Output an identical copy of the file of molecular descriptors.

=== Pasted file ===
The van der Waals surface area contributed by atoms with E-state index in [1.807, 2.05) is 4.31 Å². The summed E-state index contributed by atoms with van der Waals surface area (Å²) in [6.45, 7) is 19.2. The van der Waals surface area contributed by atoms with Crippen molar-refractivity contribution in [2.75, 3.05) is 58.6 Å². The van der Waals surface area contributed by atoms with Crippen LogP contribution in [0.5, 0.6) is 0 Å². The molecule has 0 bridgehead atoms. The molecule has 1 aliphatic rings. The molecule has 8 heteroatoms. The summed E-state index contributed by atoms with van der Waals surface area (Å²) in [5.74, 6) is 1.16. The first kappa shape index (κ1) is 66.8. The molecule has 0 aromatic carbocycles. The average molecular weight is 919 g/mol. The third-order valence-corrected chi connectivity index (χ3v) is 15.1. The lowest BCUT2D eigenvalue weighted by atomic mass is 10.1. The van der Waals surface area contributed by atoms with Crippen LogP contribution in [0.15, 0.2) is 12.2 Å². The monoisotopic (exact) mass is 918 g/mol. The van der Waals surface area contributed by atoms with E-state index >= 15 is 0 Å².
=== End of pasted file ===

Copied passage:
The van der Waals surface area contributed by atoms with E-state index in [1.807, 2.05) is 4.31 Å². The summed E-state index contributed by atoms with van der Waals surface area (Å²) in [6.45, 7) is 19.2. The van der Waals surface area contributed by atoms with Crippen molar-refractivity contribution in [2.75, 3.05) is 58.6 Å². The van der Waals surface area contributed by atoms with Crippen LogP contribution in [0.5, 0.6) is 0 Å². The molecule has 0 bridgehead atoms. The molecule has 1 aliphatic rings. The molecule has 8 heteroatoms. The summed E-state index contributed by atoms with van der Waals surface area (Å²) in [5.74, 6) is 1.16. The first kappa shape index (κ1) is 66.8. The molecule has 0 aromatic carbocycles. The average molecular weight is 919 g/mol. The third-order valence-corrected chi connectivity index (χ3v) is 15.1. The lowest BCUT2D eigenvalue weighted by atomic mass is 10.1. The van der Waals surface area contributed by atoms with Crippen LogP contribution in [0.15, 0.2) is 12.2 Å². The monoisotopic (exact) mass is 918 g/mol. The van der Waals surface area contributed by atoms with E-state index >= 15 is 0 Å².